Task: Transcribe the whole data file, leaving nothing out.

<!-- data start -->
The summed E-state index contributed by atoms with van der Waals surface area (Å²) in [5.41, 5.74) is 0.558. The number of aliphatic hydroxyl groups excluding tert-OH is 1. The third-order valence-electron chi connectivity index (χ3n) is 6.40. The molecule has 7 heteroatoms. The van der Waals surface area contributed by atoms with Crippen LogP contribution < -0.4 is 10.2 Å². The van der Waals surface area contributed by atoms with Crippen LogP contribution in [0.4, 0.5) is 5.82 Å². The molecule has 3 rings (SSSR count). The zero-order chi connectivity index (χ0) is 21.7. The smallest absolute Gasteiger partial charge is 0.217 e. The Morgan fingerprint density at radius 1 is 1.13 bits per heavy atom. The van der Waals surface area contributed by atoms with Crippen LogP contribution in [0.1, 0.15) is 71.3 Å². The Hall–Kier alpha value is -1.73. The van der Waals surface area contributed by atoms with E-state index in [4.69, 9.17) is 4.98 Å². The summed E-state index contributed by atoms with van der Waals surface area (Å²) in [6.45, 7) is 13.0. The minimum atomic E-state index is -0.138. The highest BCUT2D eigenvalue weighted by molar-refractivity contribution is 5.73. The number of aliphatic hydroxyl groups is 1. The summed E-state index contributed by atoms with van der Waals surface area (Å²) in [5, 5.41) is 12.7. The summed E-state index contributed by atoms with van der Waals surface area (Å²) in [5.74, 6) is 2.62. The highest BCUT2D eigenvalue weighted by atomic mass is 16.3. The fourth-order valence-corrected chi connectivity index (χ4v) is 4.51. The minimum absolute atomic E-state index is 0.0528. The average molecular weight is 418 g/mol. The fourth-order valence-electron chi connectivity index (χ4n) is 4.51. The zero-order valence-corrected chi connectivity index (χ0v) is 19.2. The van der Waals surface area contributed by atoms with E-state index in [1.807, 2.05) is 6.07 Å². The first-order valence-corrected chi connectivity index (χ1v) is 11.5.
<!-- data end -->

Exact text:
The summed E-state index contributed by atoms with van der Waals surface area (Å²) in [5.41, 5.74) is 0.558. The number of aliphatic hydroxyl groups excluding tert-OH is 1. The third-order valence-electron chi connectivity index (χ3n) is 6.40. The molecule has 7 heteroatoms. The van der Waals surface area contributed by atoms with Crippen LogP contribution < -0.4 is 10.2 Å². The van der Waals surface area contributed by atoms with Crippen LogP contribution in [0.4, 0.5) is 5.82 Å². The molecule has 3 rings (SSSR count). The zero-order chi connectivity index (χ0) is 21.7. The smallest absolute Gasteiger partial charge is 0.217 e. The Morgan fingerprint density at radius 1 is 1.13 bits per heavy atom. The van der Waals surface area contributed by atoms with Crippen LogP contribution in [0.1, 0.15) is 71.3 Å². The Hall–Kier alpha value is -1.73. The van der Waals surface area contributed by atoms with E-state index in [4.69, 9.17) is 4.98 Å². The summed E-state index contributed by atoms with van der Waals surface area (Å²) in [6.45, 7) is 13.0. The minimum atomic E-state index is -0.138. The highest BCUT2D eigenvalue weighted by molar-refractivity contribution is 5.73. The number of aliphatic hydroxyl groups is 1. The summed E-state index contributed by atoms with van der Waals surface area (Å²) in [5, 5.41) is 12.7. The summed E-state index contributed by atoms with van der Waals surface area (Å²) in [5.74, 6) is 2.62. The highest BCUT2D eigenvalue weighted by atomic mass is 16.3. The fourth-order valence-corrected chi connectivity index (χ4v) is 4.51. The minimum absolute atomic E-state index is 0.0528. The average molecular weight is 418 g/mol. The fourth-order valence-electron chi connectivity index (χ4n) is 4.51. The zero-order valence-corrected chi connectivity index (χ0v) is 19.2. The van der Waals surface area contributed by atoms with E-state index in [1.807, 2.05) is 6.07 Å². The first-order valence-corrected chi connectivity index (χ1v) is 11.5.